Individual retirement accounts are protected from creditors to varying degrees under state and federal bankruptcy laws.
A recent U.S. Supreme Court case (Clark v. Rameker, June 12, 2014) held that “inherited” IRA’s are not protected in bankruptcy. The Court undertook a scholarly analysis to reach its decision that an inherited IRA is not a retirement account and is thus not eligible for creditor protection.
Even in Florida, which provides 100% protection for the IRA and for any distributions from the IRA, would you now be confident that a U.S. court will always recognize that protection? Or will a court find some loophole to satisfy the creditor’s claim?
What can you do to protect an inherited IRA and to enhance state and bankruptcy law protection provided for your own IRA? Following the asset protection rule of “removing the ability of any U.S. court to disrupt your planning = protection,” IRA assets can still be fully and effectively protected.
How? IRA cash and securities are placed beyond the reach of any U.S. court. This can be accomplished by causing the IRA (using a specialized U.S. IRA custodian) to establish a single-member offshore limited liability company governed by properly structured operating documents containing specific protective provisions. The IRA contributes (transfers) all of its cash and securities to the LLC in exchange for a 100% ownership interest (member interest) in the LLC, leaving the U.S. IRA custodian directly holding only a member interest in the offshore LLC.
The LLC is now the “investment” of the IRA. As long as no significant litigation threat exists, the LLC assets may continue to be held at the same U.S. financial institutions (now titled in the name of the LLC) and may continue to be managed by the same investment advisor(s) as before.
In the event of a creditor attack seeking to reach the retirement account assets, the manager of the LLC would then relocate the LLC assets to a suitable offshore financial institution. At this point, the cash and securities in the LLC (the IRA assets) will be beyond the reach of any U.S. court — fully shielded from U.S. creditors.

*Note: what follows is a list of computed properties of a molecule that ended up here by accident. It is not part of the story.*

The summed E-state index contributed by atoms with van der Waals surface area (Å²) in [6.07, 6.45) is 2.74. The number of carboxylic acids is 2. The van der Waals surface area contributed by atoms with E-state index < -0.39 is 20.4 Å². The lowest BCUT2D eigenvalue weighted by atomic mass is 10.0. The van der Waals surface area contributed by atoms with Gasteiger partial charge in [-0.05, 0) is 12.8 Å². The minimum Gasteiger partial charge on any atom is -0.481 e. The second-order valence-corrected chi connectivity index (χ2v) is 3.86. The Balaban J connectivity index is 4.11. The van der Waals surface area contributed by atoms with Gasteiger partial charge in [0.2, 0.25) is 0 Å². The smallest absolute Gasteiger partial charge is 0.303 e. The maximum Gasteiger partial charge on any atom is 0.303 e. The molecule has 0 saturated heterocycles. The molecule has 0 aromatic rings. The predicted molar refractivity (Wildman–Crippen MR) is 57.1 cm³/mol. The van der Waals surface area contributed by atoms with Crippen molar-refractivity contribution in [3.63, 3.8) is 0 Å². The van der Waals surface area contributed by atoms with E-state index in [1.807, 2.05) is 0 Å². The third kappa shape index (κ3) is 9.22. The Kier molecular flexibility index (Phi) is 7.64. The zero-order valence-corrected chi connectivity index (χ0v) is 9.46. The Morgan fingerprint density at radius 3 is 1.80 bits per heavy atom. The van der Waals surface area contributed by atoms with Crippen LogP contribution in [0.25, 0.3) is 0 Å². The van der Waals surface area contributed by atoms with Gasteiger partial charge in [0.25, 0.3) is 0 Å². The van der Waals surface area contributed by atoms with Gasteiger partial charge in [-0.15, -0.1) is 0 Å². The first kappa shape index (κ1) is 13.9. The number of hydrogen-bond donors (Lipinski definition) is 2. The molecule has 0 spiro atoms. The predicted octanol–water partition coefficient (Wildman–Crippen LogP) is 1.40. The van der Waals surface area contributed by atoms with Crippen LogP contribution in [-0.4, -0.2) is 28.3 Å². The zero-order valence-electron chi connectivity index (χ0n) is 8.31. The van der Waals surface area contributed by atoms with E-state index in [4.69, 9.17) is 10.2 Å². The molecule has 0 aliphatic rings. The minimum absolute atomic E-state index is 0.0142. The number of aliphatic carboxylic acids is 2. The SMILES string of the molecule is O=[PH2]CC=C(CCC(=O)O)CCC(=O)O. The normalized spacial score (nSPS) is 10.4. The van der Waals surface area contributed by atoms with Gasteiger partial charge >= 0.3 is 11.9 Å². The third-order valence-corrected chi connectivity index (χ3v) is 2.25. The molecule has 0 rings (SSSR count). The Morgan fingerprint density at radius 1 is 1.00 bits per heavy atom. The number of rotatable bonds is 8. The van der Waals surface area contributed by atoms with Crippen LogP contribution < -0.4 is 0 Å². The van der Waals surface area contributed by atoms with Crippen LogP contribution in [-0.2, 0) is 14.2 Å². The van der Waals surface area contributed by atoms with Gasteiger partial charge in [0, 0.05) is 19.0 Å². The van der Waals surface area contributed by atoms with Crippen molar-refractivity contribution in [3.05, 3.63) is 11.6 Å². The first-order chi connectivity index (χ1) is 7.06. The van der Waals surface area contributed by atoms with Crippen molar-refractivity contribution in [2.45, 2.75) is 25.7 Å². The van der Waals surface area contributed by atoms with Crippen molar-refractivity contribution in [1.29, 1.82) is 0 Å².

It is important to understand that this strategy does not rely on the “charging order” protection ostensibly provided by LLCs under state laws. The charging order “protection,” to the extent it exists at all, depends upon a U.S. court interpreting the law in your favor — something you cannot count on. The foundation of the protection described in this article is simple: when this planning is properly implemented, the ability of a U.S. court to reach the IRA assets has been eliminated, and that equals real protection.
You might ask: The U.S. IRA custodian still holds a 100% member (ownership) interest in the LLC — can’t the court just order the custodian (which is subject to U.S. court jurisdiction) to demand a return of the cash and securities from the LLC? Of course, a court could enter such an order, but the properly structured LLC governing documents would require the offshore manager (who has signature control of the assets and who is beyond the power of the U.S. court) to comply only with the voluntarily made instructions of its member (the U.S. IRA custodian). Demanding or requesting a return of the cash and securities held in the LLC in compliance with a court order is not a voluntary instruction. The offshore manager would be required by the operating agreement to decline the involuntary demand or request.
A mechanism must be included in the LLC governing documents which would enable the offshore LLC manager to be 100% certain that an instruction is voluntary. What would that mechanism be? The LLC governing documents should require the LLC manager to obtain a statement — under oath — from the IRA custodian to the effect that the request or instruction being made is being made without the interference, involvement, or order of any court. A court cannot order someone to lie under oath — that would be ordering someone to commit a crime (perjury), and that would be a violation of the Fifth Amendment of our Constitution.
Another matter that must be addressed in the LLC governing documents is the situation where a U.S. court orders the IRA custodian to distribute or transfer its 100% member interest in the LLC to a creditor so the creditor (new owner) can make a voluntary demand or request for a return of the IRA assets. The governing documents should provide that the LLC manager shall not recognize a change in the ownership of the LLC other than a voluntary change by the original member.
Bottom line: Utilizing competent counsel, you can take matters into your own hands and enhance the protection of both inherited and your own IRA funds.